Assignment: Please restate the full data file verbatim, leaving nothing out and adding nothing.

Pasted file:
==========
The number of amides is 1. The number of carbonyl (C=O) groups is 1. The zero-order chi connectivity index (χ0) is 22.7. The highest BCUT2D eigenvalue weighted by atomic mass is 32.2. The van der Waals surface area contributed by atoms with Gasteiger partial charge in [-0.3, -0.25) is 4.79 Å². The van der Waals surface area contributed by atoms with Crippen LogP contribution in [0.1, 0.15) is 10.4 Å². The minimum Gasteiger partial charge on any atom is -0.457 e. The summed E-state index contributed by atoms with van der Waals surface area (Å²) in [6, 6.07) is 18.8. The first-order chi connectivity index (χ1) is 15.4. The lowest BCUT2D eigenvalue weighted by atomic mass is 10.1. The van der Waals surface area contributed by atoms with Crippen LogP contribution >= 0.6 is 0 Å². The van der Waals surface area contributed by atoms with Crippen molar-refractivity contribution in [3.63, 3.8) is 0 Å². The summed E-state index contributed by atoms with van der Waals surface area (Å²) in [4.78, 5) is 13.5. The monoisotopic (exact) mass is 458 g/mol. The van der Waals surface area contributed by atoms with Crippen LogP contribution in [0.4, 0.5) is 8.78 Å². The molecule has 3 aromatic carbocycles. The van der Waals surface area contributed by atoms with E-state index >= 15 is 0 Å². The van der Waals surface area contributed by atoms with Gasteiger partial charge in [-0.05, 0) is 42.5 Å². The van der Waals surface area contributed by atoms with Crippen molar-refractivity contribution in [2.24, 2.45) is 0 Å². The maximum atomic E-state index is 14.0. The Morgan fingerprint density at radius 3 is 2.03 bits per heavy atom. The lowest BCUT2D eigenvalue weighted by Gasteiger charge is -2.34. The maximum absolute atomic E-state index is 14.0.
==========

The number of amides is 1. The number of carbonyl (C=O) groups is 1. The zero-order chi connectivity index (χ0) is 22.7. The highest BCUT2D eigenvalue weighted by atomic mass is 32.2. The van der Waals surface area contributed by atoms with Gasteiger partial charge in [-0.3, -0.25) is 4.79 Å². The van der Waals surface area contributed by atoms with Crippen LogP contribution in [0.1, 0.15) is 10.4 Å². The minimum Gasteiger partial charge on any atom is -0.457 e. The summed E-state index contributed by atoms with van der Waals surface area (Å²) in [6, 6.07) is 18.8. The first-order chi connectivity index (χ1) is 15.4. The lowest BCUT2D eigenvalue weighted by atomic mass is 10.1. The van der Waals surface area contributed by atoms with Crippen LogP contribution >= 0.6 is 0 Å². The van der Waals surface area contributed by atoms with Crippen molar-refractivity contribution in [3.63, 3.8) is 0 Å². The summed E-state index contributed by atoms with van der Waals surface area (Å²) in [4.78, 5) is 13.5. The monoisotopic (exact) mass is 458 g/mol. The van der Waals surface area contributed by atoms with Crippen LogP contribution in [0.4, 0.5) is 8.78 Å². The molecule has 3 aromatic carbocycles. The van der Waals surface area contributed by atoms with E-state index >= 15 is 0 Å². The van der Waals surface area contributed by atoms with Gasteiger partial charge in [-0.05, 0) is 42.5 Å². The van der Waals surface area contributed by atoms with Crippen molar-refractivity contribution in [2.24, 2.45) is 0 Å². The maximum atomic E-state index is 14.0. The Morgan fingerprint density at radius 3 is 2.03 bits per heavy atom. The lowest BCUT2D eigenvalue weighted by Gasteiger charge is -2.34. The maximum absolute atomic E-state index is 14.0.